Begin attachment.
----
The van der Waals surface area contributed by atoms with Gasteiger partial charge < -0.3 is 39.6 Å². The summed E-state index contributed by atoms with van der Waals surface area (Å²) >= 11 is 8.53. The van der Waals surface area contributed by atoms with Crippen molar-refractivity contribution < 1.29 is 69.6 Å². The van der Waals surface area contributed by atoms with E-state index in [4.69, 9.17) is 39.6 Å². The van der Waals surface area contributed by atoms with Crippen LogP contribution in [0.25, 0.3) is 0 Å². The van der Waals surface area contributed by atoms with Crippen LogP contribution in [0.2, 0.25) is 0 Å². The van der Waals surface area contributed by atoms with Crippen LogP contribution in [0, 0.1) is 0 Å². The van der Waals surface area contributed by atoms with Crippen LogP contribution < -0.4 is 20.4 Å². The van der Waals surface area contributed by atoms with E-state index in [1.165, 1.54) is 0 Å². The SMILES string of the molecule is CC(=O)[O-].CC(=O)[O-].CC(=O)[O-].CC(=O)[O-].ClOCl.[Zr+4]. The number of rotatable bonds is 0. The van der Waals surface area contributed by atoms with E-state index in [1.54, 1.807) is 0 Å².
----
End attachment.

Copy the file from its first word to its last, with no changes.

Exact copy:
The van der Waals surface area contributed by atoms with Gasteiger partial charge < -0.3 is 39.6 Å². The summed E-state index contributed by atoms with van der Waals surface area (Å²) >= 11 is 8.53. The van der Waals surface area contributed by atoms with Crippen molar-refractivity contribution < 1.29 is 69.6 Å². The van der Waals surface area contributed by atoms with E-state index in [4.69, 9.17) is 39.6 Å². The van der Waals surface area contributed by atoms with Crippen LogP contribution in [0.25, 0.3) is 0 Å². The van der Waals surface area contributed by atoms with Crippen LogP contribution in [0.2, 0.25) is 0 Å². The van der Waals surface area contributed by atoms with Crippen LogP contribution in [0, 0.1) is 0 Å². The van der Waals surface area contributed by atoms with Crippen LogP contribution < -0.4 is 20.4 Å². The van der Waals surface area contributed by atoms with E-state index in [1.165, 1.54) is 0 Å². The SMILES string of the molecule is CC(=O)[O-].CC(=O)[O-].CC(=O)[O-].CC(=O)[O-].ClOCl.[Zr+4]. The number of rotatable bonds is 0. The van der Waals surface area contributed by atoms with E-state index in [1.54, 1.807) is 0 Å².